Hubble Zooms in on a Magnified Galaxy
A team of astronomers aimed Hubble at one of the most striking examples of gravitational lensing, a nearly 90-degree arc of light in the galaxy cluster RCS2 032727-132623. Hubble's view of the distant background galaxy, which lies nearly 10 billion light-years away, is significantly more detailed than could ever be achieved without the help of the gravitational lens.
This observation provides a unique opportunity to study the physical properties of a galaxy vigorously forming stars when the universe was only one-third its present age. The results have been accepted for publication in The Astrophysical Journal.
Thanks to the presence of a natural "zoom lens" in space, NASA's Hubble Space Telescope got a uniquely close-up look at the brightest "magnified" galaxy yet discovered.
This observation provides a unique opportunity to study the physical properties of a galaxy vigorously forming stars when the universe was only one-third its present age.
A so-called gravitational lens is produced when space is warped by a massive foreground object, whether it is the Sun, a black hole, or an entire cluster of galaxies. The light from more-distant background objects is distorted, brightened, and magnified as it passes through this gravitationally disturbed region.
A team of astronomers led by Jane Rigby of NASA's Goddard Space Flight Center in Greenbelt, Md., aimed Hubble at one of the most striking examples of gravitational lensing, a nearly 90-degree arc of light in the galaxy cluster RCS2 032727-132623. Hubble's view of the distant background galaxy is significantly more detailed than could ever be achieved without the help of the gravitational lens.
The results have been accepted for publication in The Astrophysical Journal, in a paper led by Keren Sharon of the Kavli Institute for Cosmological Physics at the University of Chicago. Professor Michael Gladders and graduate student Eva Wuyts of the University of Chicago were also key team members.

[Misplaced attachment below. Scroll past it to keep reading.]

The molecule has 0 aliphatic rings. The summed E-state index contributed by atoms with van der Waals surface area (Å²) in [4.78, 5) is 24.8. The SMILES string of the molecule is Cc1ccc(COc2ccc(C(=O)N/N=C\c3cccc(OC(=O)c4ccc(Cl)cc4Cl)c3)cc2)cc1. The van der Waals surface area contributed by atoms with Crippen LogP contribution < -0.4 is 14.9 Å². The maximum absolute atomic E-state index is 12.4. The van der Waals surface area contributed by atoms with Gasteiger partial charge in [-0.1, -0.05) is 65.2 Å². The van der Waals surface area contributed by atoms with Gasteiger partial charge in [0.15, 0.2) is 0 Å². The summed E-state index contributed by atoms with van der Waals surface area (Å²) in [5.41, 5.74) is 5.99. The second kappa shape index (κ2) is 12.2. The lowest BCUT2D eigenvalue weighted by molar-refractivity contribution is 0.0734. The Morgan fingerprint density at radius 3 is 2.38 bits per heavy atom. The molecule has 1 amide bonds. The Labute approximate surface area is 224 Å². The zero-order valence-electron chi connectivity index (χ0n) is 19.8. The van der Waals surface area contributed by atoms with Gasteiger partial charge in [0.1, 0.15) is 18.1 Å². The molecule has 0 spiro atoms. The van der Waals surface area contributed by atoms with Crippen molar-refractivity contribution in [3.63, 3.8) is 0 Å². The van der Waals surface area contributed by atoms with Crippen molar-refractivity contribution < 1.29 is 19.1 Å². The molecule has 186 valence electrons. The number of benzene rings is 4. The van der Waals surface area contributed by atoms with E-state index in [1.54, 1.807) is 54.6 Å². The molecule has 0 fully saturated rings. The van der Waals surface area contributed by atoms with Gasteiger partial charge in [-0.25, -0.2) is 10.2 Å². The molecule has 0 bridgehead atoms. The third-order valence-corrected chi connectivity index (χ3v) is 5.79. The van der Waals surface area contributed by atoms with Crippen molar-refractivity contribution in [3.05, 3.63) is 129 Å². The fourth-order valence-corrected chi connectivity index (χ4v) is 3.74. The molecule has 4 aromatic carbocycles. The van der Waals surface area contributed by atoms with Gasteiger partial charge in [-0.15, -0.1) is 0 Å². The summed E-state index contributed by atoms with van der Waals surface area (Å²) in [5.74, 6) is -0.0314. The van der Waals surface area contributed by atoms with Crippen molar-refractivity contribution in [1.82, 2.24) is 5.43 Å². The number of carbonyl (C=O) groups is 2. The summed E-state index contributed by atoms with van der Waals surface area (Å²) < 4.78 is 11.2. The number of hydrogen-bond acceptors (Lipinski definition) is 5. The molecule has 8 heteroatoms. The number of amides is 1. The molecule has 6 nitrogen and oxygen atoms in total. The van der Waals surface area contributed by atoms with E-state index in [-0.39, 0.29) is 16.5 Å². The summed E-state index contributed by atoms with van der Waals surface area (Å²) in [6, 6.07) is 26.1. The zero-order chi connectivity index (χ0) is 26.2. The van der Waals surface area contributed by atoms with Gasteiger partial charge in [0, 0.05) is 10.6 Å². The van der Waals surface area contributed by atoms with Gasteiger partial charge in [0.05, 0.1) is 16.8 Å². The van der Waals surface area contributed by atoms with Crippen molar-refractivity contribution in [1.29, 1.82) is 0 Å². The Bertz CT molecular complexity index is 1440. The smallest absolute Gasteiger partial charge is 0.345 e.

The presence of the lens helps show how galaxies evolved from 10 billion years ago to today. While nearby galaxies are fully mature and are at the tail end of their star-formation histories, distant galaxies tell us about the universe's formative years. The light from those early events is just now arriving at Earth. Very distant galaxies are not only faint but also appear small on the sky. Astronomers would like to see how star formation progressed deep within these galaxies. Such details would be beyond the reach of Hubble's vision were it not for the magnification made possible by gravity in the intervening lens region.
In 2006 a team of astronomers using the Very Large Telescope in Chile measured the arc's distance and calculated that the galaxy appears more than three times brighter than previously discovered lensed galaxies. In 2011 astronomers used Hubble to image and analyze the lensed galaxy with the observatory's Wide Field Camera 3.
The distorted image of the galaxy is repeated several times in the foreground lensing cluster, as is typical of gravitational lenses. The challenge for astronomers was to reconstruct what the galaxy really looked like, were it not distorted by the cluster's funhouse-mirror effect.
Hubble's sharp vision allowed astronomers to remove the distortions and reconstruct the galaxy image as it would normally look. The reconstruction revealed regions of star formation glowing like bright Christmas tree bulbs. These are much brighter than any star-formation region in our Milky Way galaxy.
Through spectroscopy, the spreading out of light into its constituent colors, the team plans to analyze these star-forming regions from the inside out to better understand why they are forming so many stars.